1989 Kim Kessaris def. Andrea Farley
[Roland Garros]
1980 Kathy Horvath def. Kelly Henry
2017 Whitney Osuigwe def. Claire Liu
1977 Lea Antonpolis def. Mareen "Peanut" Louie
1979 Mary-Lou Piatek def. Alycia Moultron
2017 Claire Liu def. Ann Li
[U.S. Open]
1979 Alycia Moulton def. Mary-Lou Piatek
1980 Susan Mascarin def. Kathrin Keil
1981 Zina Garrison def. Kate Gompert
1982 Beth Herr def. Gretchen Rush
1986 Elly Hakami def. Shaun Stafford
1992 Lindsay Davenport def. Julie Steven
2017 Amanda Anisimova def. Coco Gauff

Taiwan's Liang En-shuo (the AO #2 seed) just won the warm-up Traralgon G1 event, defeating Wang Xiyu (the #9 AO seed, not to be confused with #1-seeded Wang Xinyu, who was the youngest player not named Marta to compete in the AO women's MD) in the final.

#1 Simona Halep/ROU vs. Naomi Osaka/JPN
#20 Barbora Strycova/CZE vs. #6 Karolina Pliskova/CZE
x vs. x
#17 Madison Keys/USA vs. #8 Caroline Garcia/FRA
Petra Martic/CRO vs. Elise Mertens/BEL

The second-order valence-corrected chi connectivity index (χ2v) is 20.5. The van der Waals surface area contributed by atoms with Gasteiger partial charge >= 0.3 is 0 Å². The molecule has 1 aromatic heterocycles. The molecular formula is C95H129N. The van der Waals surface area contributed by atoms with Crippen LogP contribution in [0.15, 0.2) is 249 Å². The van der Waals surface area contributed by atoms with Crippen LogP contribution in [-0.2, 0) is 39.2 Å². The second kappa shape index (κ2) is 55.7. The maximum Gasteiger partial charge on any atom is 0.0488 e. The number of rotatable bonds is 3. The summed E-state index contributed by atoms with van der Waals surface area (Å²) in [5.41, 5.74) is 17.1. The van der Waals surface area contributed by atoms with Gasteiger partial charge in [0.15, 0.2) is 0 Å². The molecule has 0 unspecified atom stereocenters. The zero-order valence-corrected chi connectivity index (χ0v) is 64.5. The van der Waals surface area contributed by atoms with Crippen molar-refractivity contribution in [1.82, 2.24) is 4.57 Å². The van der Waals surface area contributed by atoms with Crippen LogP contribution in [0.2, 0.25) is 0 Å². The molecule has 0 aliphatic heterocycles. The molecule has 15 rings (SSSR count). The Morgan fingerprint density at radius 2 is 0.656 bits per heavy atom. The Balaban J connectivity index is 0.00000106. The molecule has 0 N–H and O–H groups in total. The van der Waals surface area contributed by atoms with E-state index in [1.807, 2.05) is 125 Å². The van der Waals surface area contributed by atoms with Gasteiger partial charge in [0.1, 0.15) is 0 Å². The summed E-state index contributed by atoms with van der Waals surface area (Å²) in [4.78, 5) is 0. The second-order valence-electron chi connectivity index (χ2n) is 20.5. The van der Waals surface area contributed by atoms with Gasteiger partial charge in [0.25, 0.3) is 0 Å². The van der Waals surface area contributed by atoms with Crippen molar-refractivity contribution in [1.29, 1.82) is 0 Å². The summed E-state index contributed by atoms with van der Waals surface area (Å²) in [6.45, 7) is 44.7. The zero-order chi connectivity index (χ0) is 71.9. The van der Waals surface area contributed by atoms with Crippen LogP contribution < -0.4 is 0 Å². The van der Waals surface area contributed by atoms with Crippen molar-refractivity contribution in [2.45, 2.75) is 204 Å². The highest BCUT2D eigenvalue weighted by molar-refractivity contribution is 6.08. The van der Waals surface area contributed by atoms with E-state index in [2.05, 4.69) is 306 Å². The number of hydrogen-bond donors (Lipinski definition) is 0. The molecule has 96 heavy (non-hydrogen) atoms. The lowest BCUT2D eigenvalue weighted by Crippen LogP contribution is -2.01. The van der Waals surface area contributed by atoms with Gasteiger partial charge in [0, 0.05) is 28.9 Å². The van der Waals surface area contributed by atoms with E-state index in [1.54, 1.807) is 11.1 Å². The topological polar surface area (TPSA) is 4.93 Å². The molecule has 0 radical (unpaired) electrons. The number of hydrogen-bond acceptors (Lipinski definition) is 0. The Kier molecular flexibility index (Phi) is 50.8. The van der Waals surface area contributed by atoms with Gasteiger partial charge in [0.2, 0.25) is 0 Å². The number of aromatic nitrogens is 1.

(Q) Denisa Allertova/CZE vs. #4 Elina Svitolina/UKR
#32 Anett Kontaveit/EST vs. Carla Suarez-Navarro/ESP
#19 Magdalena Rybarikova/SVK vs. #2 Caroline Wozniacki/DEN

AO: Venus Williams (3rd)
RG: Vania King & Bethanie Mattek-Sands (3rd)
WI: Serena Williams (4th)
US: Serena Williams (RU)
AO: Serena Williams (4th)
RG: Sloane Stephens (4th) & Varvara Lepchenko (4th)
WI: Serena Williams (W)
US: Serena Williams (W)
AO: Sloane Stephens (SF)
RG: Serena Williams (W)
WI: Sloane Stephens (QF)
US: Serena Williams (W)
AO: Sloane Stephens & Serena Williams (4th)
RG: Sloane Stephens (4th)
WI: L.Davis, M.Keys, A.Riske, S.Williams, V.Williams (3rd)
US: Serena Williams (W)
AO: Serena Williams (W)
RG: Serena Williams (W)